The line-up is a great representation of what 6 Music encompasses. Jamz Supernova, BBC Radio 1Xtra

What will you be doing at the festival this year?

I’m pretty busy. I’m introducing some acts on the Friday at St. David’s Hall and on the Saturday I’m doing my show at 1pm live from the festival. I have Elkka joining me, and in the evening I’m playing the Tramshed, where I’m playing with Craig and Nemone, which I can’t wait for.

Is there anyone you are particularly looking forward to seeing?

So many, I wish I could split myself in half and see most artists. I’d love to see Idles live, also Little Simz - after the couple of years she’s had, being able to see her show would be a real celebratory moment - then there’s Elkka, Ezra Collective, Khruangbin, Sherelle. I’d love to see all of them.

How does the city-based festival compare to being out in a field somewhere?

I’ll always love being out in a field and feeling like that’s your world for a few days. But being in a city has its pros. It’s a lot more inclusive with the kind of people that are around and can come to it as a festival. You can get tickets for individual venues if you can’t attend the whole thing, which is nice. And I think there is something about being in a city, perhaps not knowing it so well, and going on an adventure to find these venues. They both have their pros. You just have to throw yourself into it.

How powerful a platform is the 6 Music Festival for local talent in the city that it’s held in?

It’s really important and that’s one of the reasons why they pick certain cities. We always try to go somewhere we haven’t been before. And it’s also beneficial for a variety of reasons – not just for the talent but for businesses and the infrastructure of the city. It brings money and new people into the city. Sometimes we’re in a bit of a bubble, so getting out of London is a great way to get out and hear about new talent.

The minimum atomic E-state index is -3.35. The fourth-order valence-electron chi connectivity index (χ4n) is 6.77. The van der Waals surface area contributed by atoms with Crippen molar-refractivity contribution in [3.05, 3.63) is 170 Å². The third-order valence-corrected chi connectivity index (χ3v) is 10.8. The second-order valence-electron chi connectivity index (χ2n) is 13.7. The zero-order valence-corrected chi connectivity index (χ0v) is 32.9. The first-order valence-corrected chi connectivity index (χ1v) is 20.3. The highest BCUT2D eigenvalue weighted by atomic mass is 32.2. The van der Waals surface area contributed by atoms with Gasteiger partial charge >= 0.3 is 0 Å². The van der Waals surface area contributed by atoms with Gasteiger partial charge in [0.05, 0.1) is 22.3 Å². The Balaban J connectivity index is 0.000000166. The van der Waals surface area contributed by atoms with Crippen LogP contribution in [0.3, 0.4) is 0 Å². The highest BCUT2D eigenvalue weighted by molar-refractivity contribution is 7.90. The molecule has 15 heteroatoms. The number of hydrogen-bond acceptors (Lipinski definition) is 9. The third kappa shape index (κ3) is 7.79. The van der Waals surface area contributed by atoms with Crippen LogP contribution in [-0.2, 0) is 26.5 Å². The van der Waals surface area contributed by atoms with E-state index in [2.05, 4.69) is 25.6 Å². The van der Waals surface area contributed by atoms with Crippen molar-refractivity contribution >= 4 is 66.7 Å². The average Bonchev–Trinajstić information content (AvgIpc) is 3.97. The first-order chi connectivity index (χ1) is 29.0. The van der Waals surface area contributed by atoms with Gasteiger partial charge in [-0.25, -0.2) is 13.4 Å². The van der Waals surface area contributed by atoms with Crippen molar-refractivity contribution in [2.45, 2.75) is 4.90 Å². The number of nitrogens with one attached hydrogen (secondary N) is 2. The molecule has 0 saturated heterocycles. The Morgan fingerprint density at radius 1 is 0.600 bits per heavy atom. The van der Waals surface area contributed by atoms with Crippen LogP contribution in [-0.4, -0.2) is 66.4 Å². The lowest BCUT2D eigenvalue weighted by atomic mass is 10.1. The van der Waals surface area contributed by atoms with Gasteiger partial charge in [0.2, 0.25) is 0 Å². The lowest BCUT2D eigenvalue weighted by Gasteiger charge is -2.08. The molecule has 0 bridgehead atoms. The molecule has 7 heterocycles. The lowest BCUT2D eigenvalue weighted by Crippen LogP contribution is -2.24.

Your show on 1Xtra has a big focus on new talent. How vital a platform can radio still be in breaking new artists?

You can’t always break through radio because there are so many platforms out there now, but I like to think of us as a cog in the wheel of someone’s success. It’s not just about playing an artist once, it’s that continued play and giving that artist a space to come on and talk about the music they are making. I love going deep on how people have created their work, the writing processes, and I hope that that turns the listeners of my show on to that person and helps them understand where they come from.

When you see artists you’ve supported go on to do well it’s really reassuring that your gut is right. Sometimes it’s just supporting artists because you have a great feeling about them, there’s no machine or person telling you to play them. So, it reminds me to block out the noise and focus on what I genuinely like. It’s rewarding to be a part of their journey.

With so many platforms for new music discovery, has the role of the radio DJ become even more valuable to listeners?

Definitely. I remember a few years ago it seemed I was always on these panels looking at the algorithm vs the presenter, and are we being made redundant? The pandemic has proved we aren’t. People still want that warmth and want something contextualised. So much music comes out every single week and for most people it’s overwhelming. That’s why on my 1Xtra show I launched this feature called The One, where I say, if you listen to one thing this week, make it this. You might hate it, but you might love it, so give it a go! Also, we should be doing all we can to find the best music for our shows and think hard about how to can link different artists and tell their stories. It’s a better experience for the listener and it works better for the artist as well.

The 6 Music Festival takes place on Friday 1st - Sunday 3rd April in Cardiff, with highlights broadcast on 6 Music, BBC Sounds, BBC iPlayer and BBC Four.